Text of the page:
NJ Search and Seizure and Bike Riders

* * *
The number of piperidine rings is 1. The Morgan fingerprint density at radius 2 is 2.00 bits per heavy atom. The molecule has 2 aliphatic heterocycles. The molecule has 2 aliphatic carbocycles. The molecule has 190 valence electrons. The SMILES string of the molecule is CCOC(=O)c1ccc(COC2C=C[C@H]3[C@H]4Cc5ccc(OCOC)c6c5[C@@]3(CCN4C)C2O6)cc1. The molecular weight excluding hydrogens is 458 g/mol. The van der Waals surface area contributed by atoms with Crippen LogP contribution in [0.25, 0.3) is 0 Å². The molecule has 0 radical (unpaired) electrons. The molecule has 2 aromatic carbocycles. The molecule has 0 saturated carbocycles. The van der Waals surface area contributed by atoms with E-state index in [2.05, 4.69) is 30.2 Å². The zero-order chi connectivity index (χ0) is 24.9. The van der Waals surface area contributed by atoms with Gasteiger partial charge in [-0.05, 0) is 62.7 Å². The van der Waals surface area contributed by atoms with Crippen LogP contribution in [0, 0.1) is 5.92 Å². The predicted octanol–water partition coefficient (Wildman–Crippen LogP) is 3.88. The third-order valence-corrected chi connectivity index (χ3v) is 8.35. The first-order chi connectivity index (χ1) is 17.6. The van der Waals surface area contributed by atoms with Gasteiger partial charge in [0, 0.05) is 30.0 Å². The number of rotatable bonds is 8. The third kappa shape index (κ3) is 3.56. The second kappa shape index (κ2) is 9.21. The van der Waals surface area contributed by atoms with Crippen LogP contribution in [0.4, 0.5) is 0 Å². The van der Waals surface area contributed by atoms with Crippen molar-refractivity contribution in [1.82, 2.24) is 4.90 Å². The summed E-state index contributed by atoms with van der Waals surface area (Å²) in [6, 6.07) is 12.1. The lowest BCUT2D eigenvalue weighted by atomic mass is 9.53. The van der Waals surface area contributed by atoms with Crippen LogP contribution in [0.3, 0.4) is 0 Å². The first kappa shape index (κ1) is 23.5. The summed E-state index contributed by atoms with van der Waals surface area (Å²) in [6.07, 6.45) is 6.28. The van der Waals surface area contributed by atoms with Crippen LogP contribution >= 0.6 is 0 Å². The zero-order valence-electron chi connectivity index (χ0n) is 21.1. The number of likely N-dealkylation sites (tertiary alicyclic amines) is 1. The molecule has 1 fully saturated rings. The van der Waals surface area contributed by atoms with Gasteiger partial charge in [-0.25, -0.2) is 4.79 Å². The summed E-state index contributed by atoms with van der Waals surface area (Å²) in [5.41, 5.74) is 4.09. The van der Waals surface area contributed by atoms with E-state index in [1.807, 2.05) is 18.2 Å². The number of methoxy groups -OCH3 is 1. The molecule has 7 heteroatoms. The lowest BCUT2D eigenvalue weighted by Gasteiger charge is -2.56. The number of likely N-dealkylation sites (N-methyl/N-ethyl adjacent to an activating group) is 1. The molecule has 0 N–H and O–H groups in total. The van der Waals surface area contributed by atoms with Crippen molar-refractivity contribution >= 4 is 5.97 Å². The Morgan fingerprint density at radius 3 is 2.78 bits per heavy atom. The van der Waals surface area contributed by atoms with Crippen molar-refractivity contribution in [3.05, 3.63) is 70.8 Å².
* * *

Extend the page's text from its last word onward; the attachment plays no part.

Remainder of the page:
In State v Williams, the NJ Appellate Court held that the evidence recovered following an illegal bike chase must be suppressed. In Williams, the defendant was riding his bicycle through a housing complex that was being heavily patrolled by police in an attempt to deter a retaliatory crime against someone in the complex. Upon seeing the officers, the defendant drove his bike quickly in the opposite direction, raising the suspicions of the police. The testimony at trial by the officers established that there was no other basis for apprehending the defendant, who discarded a small package of drugs during the four or five second encounter. The court, consistent with prior decisions, held that flight alone does not form the basis or meet the threshold requirements for an investigatory stop. The police had gone beyond mere questioning and the defendant was seized in a legal sense. This situation is different from simple police inquiry. If the police had been asking him questions and he ran, the outcome may have been different. Additionally, there may have been an independent basis for the arrest if the cops had recovered the evidence after the initial event had either terminated or if the recovery was sufficiently attenuated. This case lined up nicely for the defense, but police are typically a little more careful to establish a reasonable basis for their actions. Nonetheless, this is case law that a New Jersey criminal defense lawyer can use as a suppression issue.


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